Knowing this first, that no prophecy of the scripture is of any private interpretation. For the prophecy came not in old time by the will of man: but holy men of God spake as they were moved by the Holy Ghost. (2 Peter 1:20-21)
How do I broach this topic delicately and objectively without coming off as if I am way out there in far, far left field? After all, I claim that “I Am A Christian.” “I Am A Baptist,” so I can rightfully disclaim Protestantism. In my articles “True Religion” and “False Religion” I offer four common characteristics of false religion namely: (1) Rejection or denial of the God of the Bible, (2) Rejection or denial of the deity of Christ, (3) Rejection or denial of the Bible as the inerrant, infallible Word of God, and (4) Rejection or denial of salvation by means of Grace alone totally apart from any works of man.
The obvious question is: how does Protestantism fit any of these four characteristics? After all, Protestantism gave us the “Five Solae”: Sola Scriptura, Sola Fide, Solius Chirstus, Sola Gratia, Soli Deo Gloria. Furthermore, all Protestant denominations accept some form of the Apostle’s Creed which states:
I believe in God, the Father Almighty, Maker of heaven and earth.
And in Jesus Christ, His only Son, our Lord, who was conceived by the Holy Spirit, born of the virgin Mary, suffered under Pontius Pilate, was crucified, died and was buried. He descended into hell. On the third day He rose again from the dead. He ascended into heaven and sits at the right hand of God the Father Almighty. From thence He will come to judge the living and the dead.
I believe in the Holy Spirit, the holy Christian Church, the communion of saints, the forgiveness of sins, the resurrection of the body, and the life everlasting. Amen.
That pretty well establishes that Protestantism affirms the triune Godhead and the deity of Jesus Christ. However, there is nothing there affirming the Word of God, and although it affirms “the forgiveness of sins,” it does not specify how that happens. Well, alright, these are not specifically stated in the creed, but generally speaking, Protestantism holds “The belief in the Bible as the supreme source of authority for the church” and “The belief that believers are justified, or pardoned for sin, solely on condition of faith on Christ rather than a combination of faith and good works.”
So, all seems well. But is it? If we look only on the stated beliefs of Protestantism, my charge is baseless. I concede that, at least for the conservative variants of these denominations, these charges are unjustifiable, so I need to narrow my allegation to “liberal” Protestantism, and not “throw out the baby with the bath water.”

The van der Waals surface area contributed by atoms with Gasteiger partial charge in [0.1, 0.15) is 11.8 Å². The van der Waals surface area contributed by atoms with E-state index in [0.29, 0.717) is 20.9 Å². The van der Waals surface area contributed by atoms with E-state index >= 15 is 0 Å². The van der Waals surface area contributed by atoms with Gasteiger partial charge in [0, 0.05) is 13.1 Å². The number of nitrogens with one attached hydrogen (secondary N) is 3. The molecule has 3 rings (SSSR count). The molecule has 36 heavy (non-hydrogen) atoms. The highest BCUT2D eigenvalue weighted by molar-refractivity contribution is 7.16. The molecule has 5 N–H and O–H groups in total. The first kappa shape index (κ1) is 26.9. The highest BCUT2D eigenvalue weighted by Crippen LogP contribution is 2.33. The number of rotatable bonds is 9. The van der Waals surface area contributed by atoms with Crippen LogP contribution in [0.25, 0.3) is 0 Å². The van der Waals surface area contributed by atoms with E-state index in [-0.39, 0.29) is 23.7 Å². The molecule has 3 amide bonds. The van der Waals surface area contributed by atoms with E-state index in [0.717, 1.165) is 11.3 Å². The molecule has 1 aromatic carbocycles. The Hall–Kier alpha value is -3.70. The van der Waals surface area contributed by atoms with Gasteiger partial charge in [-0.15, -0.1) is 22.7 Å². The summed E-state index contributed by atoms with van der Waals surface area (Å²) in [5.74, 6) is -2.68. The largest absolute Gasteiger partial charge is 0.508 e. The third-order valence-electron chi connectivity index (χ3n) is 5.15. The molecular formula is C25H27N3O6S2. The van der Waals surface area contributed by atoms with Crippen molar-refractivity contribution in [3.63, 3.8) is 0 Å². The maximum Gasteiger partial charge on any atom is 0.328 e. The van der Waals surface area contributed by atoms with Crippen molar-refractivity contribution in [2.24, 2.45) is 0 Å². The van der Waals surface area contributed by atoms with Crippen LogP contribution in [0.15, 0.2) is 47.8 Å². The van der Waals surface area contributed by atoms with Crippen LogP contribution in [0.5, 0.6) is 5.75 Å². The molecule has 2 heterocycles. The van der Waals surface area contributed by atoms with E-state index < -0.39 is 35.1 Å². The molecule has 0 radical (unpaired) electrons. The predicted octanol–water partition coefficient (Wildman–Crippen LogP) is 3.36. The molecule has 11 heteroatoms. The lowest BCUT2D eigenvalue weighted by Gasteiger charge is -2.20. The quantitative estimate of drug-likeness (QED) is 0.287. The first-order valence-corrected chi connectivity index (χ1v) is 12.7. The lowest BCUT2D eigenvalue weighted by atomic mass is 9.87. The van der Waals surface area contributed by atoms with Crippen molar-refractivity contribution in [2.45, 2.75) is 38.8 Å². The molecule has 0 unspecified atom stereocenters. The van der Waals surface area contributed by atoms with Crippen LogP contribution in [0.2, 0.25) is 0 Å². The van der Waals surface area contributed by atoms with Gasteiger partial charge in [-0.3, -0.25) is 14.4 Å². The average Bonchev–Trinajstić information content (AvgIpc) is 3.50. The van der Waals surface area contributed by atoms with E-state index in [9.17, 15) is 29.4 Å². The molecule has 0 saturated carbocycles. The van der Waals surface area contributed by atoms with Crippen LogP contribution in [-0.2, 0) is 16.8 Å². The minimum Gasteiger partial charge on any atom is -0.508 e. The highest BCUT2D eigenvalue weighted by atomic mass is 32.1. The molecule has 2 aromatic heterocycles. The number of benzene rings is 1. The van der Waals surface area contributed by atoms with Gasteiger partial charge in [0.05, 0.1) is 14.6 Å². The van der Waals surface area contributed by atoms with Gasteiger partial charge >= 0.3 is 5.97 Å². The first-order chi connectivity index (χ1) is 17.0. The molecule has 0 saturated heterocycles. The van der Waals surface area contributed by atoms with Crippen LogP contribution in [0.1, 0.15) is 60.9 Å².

Liberal Protestantism has fallen away into an apostasy that, while it professes its creedal beliefs, in practice it denies the authority of Scripture, emphasizes salvation though works (mainly through baptism), and “spiritualizes” and/or minimizes the resurrection of Jesus Christ thereby denying His deity.
The fall of Protestantism (and from here forward, I am referring to liberal Protestantism) into apostasy began around the 19th century AD with the rise of “higher criticism” of the Scriptures.
[Higher criticism] generally takes a secular approach asking questions regarding the origin and composition of the text [of Scripture]…The principles of higher criticism are based on reason rather than revelation (emphasis mine) and are also speculative by nature…The higher critical methods…grew out of a German [Lutheran] school of Biblical studies in the late eighteenth and early nineteenth centuries…the origins of higher criticism are deeply intertwined with rationalism and naturalism (emphasis mine)…In later times, higher critical methods were deployed in conjunction with the contemporary philosophical trends to de-historicize Scripture (emphasis mine).
Just a casual reading of the above statement leaves the impression that higher criticism elevates man’s reason above God’s Word, and this is the downfall of Protestantism. Strangely, in his autobiography, John Shelby Spong, Episcopal Bishop of Newark, Retired, talks about his love for the Bible from the time he received his first as a Christmas gift at the age of twelve. He recalls:
That Bible went on my bed stand and on that day a lifetime love affair with that book was first born in me. It has never yet departed. I began on that Christmas Day the habit of daily Bible reading. I have missed very few days from that one to this in which I did not spend some part of that day reading and studying the Scriptures. I suspect I have read the Bible through twenty-five time by now.